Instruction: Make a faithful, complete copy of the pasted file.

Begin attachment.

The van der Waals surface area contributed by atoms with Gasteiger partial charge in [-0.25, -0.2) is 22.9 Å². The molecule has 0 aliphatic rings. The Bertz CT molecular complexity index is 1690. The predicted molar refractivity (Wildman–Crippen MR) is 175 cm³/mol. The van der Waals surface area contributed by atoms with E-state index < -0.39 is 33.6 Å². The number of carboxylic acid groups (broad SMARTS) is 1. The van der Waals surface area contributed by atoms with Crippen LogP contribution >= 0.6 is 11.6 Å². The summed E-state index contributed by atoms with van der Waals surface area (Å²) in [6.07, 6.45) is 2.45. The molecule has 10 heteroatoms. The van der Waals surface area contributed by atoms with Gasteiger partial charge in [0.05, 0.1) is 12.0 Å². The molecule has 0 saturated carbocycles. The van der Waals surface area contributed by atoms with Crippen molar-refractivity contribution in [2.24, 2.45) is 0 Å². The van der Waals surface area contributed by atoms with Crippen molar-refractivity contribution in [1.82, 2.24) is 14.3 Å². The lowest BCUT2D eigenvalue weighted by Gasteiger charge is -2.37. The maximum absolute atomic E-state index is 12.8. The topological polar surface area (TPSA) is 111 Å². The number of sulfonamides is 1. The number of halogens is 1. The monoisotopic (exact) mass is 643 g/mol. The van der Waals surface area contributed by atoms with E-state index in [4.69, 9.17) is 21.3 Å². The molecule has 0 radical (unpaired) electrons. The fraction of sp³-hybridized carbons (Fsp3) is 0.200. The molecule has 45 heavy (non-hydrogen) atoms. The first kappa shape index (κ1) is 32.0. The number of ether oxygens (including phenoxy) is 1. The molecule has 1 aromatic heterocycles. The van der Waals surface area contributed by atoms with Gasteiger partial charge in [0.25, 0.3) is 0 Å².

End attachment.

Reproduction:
The van der Waals surface area contributed by atoms with Gasteiger partial charge in [-0.25, -0.2) is 22.9 Å². The molecule has 0 aliphatic rings. The Bertz CT molecular complexity index is 1690. The predicted molar refractivity (Wildman–Crippen MR) is 175 cm³/mol. The van der Waals surface area contributed by atoms with E-state index < -0.39 is 33.6 Å². The number of carboxylic acid groups (broad SMARTS) is 1. The van der Waals surface area contributed by atoms with Crippen LogP contribution >= 0.6 is 11.6 Å². The summed E-state index contributed by atoms with van der Waals surface area (Å²) in [6.07, 6.45) is 2.45. The molecule has 10 heteroatoms. The van der Waals surface area contributed by atoms with Gasteiger partial charge in [0.05, 0.1) is 12.0 Å². The molecule has 0 saturated carbocycles. The van der Waals surface area contributed by atoms with Crippen molar-refractivity contribution in [2.24, 2.45) is 0 Å². The van der Waals surface area contributed by atoms with Crippen molar-refractivity contribution in [1.82, 2.24) is 14.3 Å². The lowest BCUT2D eigenvalue weighted by Gasteiger charge is -2.37. The maximum absolute atomic E-state index is 12.8. The topological polar surface area (TPSA) is 111 Å². The number of sulfonamides is 1. The number of halogens is 1. The monoisotopic (exact) mass is 643 g/mol. The van der Waals surface area contributed by atoms with E-state index in [4.69, 9.17) is 21.3 Å². The molecule has 0 radical (unpaired) electrons. The fraction of sp³-hybridized carbons (Fsp3) is 0.200. The molecule has 45 heavy (non-hydrogen) atoms. The first kappa shape index (κ1) is 32.0. The number of ether oxygens (including phenoxy) is 1. The molecule has 1 aromatic heterocycles. The van der Waals surface area contributed by atoms with Gasteiger partial charge in [0.25, 0.3) is 0 Å².